by Kathleen Cahill
Numerous myths and superstitions persist regarding bats, making them disliked and feared. These myths have flourished because bats are among the world’s least understood animals. Although bats have been around for 50 million years and can be found around the world, their numbers are decreasing. Many species of bats have become endangered as a result of habitat loss and direct intervention by humans fueled my misinformation. Far from being dangerous and frightening, bats are environmentally valuable, interesting animals.
There are more than 900 species of bats, 25 of which are found in California. These include the Big Brown Bat, Hoary Bat, Yuma Bat, and the Mexican Free-tailed Bat. Like dolphins, most bats communicate and navigate with high-frequency sounds. Bats give birth to one pup typically in May or June. The baby is helpless until it learns to fly one month later, quickly becoming independent. Bats can live up to 30 years. Bat social behavior varies between species: some bats live in colonies of thousands and others are solitary. Bats are found living in caves, animal burrows, plants, and buildings.
Contrary to common belief, the vast majority of bats are not vampire bats. Vampire bats are only found in Latin America, and they make up a tiny fraction of all bat species (vampire bats are much more likely to feed on the blood of animals than of humans in any case).
The vast majority of bats are insectivores and the rest feed on fruit, mice, and small vertebrates. Because so many bats consume insects, they are very valuable in keeping the insect population down. One bat can catch hundreds of insects in an hour.
Bats perform other vital functions as well. They are the sole pollinator of some keystone plant species. In the tropics, the seed dispersal and pollination activity of fruit- and nectar-eating bats are vital to the survival of the rain forests.
A major threat to bat populations is habitat loss. This is one reason why bats take advantage of access to attics and other man-made structures. If you would like to help combat this and provide bats with alternate housing, consider putting up a bat house in your yard. Bat houses are compact and take up minimal room. In our climate, they should be placed where they can receive 6-8 hours of sun per day. Learn more about bat houses through http://batcon.org.
Preventing a Problem
Walk around the exterior of your house to look for places that can serve as a point of entry for bats. Bats can fit through very tiny spaces, so your search must be thorough. Bats do not chew holes in walls or electrical insulation. Watch out for:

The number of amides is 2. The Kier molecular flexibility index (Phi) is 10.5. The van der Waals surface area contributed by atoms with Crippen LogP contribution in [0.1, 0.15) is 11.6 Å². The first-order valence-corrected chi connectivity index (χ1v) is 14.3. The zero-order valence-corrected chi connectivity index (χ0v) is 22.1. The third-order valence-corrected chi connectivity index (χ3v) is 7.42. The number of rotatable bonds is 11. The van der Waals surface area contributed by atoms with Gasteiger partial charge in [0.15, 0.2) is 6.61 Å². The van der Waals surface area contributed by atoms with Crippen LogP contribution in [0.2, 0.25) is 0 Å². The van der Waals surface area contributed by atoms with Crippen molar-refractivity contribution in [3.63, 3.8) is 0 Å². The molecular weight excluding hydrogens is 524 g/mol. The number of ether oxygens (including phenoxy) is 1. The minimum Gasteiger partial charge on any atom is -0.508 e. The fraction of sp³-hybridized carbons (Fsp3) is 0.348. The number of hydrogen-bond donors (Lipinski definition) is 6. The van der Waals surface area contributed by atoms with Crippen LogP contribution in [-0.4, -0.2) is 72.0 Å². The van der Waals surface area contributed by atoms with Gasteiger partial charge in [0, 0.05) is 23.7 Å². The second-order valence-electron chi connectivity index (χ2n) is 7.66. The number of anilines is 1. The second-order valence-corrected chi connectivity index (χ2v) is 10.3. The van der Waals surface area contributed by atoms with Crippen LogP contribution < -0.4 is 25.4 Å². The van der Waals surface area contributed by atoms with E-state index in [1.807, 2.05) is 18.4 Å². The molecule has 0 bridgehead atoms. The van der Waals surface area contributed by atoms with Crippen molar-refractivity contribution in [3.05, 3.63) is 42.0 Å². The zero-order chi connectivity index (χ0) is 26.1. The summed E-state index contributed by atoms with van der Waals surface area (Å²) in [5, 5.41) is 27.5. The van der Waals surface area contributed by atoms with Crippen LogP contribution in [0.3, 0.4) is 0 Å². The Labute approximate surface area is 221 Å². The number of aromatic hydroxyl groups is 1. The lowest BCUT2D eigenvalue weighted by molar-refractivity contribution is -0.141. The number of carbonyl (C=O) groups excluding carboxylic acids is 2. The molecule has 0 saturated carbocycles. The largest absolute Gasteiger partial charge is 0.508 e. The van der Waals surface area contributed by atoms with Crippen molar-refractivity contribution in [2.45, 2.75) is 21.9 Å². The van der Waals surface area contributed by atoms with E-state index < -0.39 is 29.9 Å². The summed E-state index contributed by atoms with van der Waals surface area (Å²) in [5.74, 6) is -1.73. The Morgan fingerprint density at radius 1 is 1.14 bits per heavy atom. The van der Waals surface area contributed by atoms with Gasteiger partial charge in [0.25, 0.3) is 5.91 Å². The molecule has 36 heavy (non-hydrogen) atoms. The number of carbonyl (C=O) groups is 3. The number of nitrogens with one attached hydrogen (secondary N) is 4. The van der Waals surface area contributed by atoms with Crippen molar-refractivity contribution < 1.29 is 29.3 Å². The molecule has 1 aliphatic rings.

- Unscreened windows; uncapped chimneys; loose-fitting screen doors
- Doors with a space at the bottom (buy a draft guard)
- Any hole greater than one-half inch in diameter or a crack .25” x 1.5” or greater
Openings should be closed with steel wool, duct tape, or a screen.
Removal of a (healthy) individual bat
If the bat is awake:
Open all doors and windows in the room that lead outside. Close off the rest of the house. You may wish to observe from outside to verify the bat leaves the house.
If the bat is asleep:
Without touching the bat, gently scoop it into a small container (like a shoebox) using a cloth or a piece of paper. Put a soft cloth into the box to give the bat something to cling to. Cover the box and place it where it cannot be disturbed by pets or children, and allow it to awaken before releasing. Before a bat is able to fly, it needs time to warm up as it comes out of sleep. When the bat is awake, release it outside. Remember, bats are wild animals and potential rabies vectors, so you should never touch a bat directly with bare hands.
Removal of a Bat Colony
Most bat colonies naturally leave their roosts in the fall, so this is the best time to bat-proof your house for next season.
If you don’t want to wait until fall, watch as the the bats leave at dusk to feed. Observe point of exit, and cover exit. DO NOT do this during the summer months (June – August). This is when flightless young are present. It is inhumane to separate a parent from dependent offspring.
What to do if you find an injured bat
If you find a sick or injured bat in your house or yard, leave it alone. Call the Wildlife Center for further information.
Consider building a bat house
Bats are living in attics and other human dwellings because they are facing a serious loss of habitat. Bat houses are compact and take up minimal room. In our climate, the optimal placement is where they can receive eight hours of sun per day. Bat houses can be purchased through www.batcon.org or build your own!